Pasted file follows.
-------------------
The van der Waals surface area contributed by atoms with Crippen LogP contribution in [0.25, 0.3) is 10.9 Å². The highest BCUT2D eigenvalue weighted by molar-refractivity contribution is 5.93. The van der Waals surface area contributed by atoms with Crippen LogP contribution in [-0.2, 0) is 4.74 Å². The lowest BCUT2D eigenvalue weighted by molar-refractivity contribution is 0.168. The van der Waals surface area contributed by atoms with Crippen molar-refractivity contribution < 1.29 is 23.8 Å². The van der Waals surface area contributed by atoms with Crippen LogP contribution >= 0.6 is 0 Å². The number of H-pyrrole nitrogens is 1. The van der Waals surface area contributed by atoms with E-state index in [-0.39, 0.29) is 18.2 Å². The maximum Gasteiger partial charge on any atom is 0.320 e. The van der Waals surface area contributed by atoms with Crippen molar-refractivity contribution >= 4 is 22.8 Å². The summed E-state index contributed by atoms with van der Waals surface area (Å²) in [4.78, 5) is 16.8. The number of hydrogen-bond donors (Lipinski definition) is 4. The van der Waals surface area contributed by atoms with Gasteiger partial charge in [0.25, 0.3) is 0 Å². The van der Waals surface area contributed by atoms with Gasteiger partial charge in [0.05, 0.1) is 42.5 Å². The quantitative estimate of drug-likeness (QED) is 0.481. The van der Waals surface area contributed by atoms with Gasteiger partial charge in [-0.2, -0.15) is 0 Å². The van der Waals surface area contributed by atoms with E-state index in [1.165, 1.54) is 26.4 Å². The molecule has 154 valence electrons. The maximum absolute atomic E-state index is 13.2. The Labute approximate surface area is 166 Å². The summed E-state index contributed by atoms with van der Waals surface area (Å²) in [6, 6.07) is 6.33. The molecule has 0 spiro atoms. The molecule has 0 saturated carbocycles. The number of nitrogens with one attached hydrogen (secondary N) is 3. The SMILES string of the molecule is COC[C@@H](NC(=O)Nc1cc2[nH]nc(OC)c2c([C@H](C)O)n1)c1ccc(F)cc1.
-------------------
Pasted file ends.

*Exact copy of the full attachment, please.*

The van der Waals surface area contributed by atoms with Crippen LogP contribution in [0.25, 0.3) is 10.9 Å². The highest BCUT2D eigenvalue weighted by molar-refractivity contribution is 5.93. The van der Waals surface area contributed by atoms with Crippen LogP contribution in [-0.2, 0) is 4.74 Å². The lowest BCUT2D eigenvalue weighted by molar-refractivity contribution is 0.168. The van der Waals surface area contributed by atoms with Crippen molar-refractivity contribution < 1.29 is 23.8 Å². The van der Waals surface area contributed by atoms with Crippen LogP contribution >= 0.6 is 0 Å². The number of H-pyrrole nitrogens is 1. The van der Waals surface area contributed by atoms with E-state index in [-0.39, 0.29) is 18.2 Å². The maximum Gasteiger partial charge on any atom is 0.320 e. The van der Waals surface area contributed by atoms with Crippen molar-refractivity contribution >= 4 is 22.8 Å². The summed E-state index contributed by atoms with van der Waals surface area (Å²) in [4.78, 5) is 16.8. The number of hydrogen-bond donors (Lipinski definition) is 4. The van der Waals surface area contributed by atoms with Gasteiger partial charge in [0.25, 0.3) is 0 Å². The van der Waals surface area contributed by atoms with Gasteiger partial charge in [0.05, 0.1) is 42.5 Å². The quantitative estimate of drug-likeness (QED) is 0.481. The van der Waals surface area contributed by atoms with Gasteiger partial charge in [-0.2, -0.15) is 0 Å². The van der Waals surface area contributed by atoms with E-state index in [1.165, 1.54) is 26.4 Å². The molecule has 154 valence electrons. The maximum absolute atomic E-state index is 13.2. The Labute approximate surface area is 166 Å². The summed E-state index contributed by atoms with van der Waals surface area (Å²) in [6, 6.07) is 6.33. The molecule has 0 spiro atoms. The molecule has 0 saturated carbocycles. The number of nitrogens with one attached hydrogen (secondary N) is 3. The SMILES string of the molecule is COC[C@@H](NC(=O)Nc1cc2[nH]nc(OC)c2c([C@H](C)O)n1)c1ccc(F)cc1.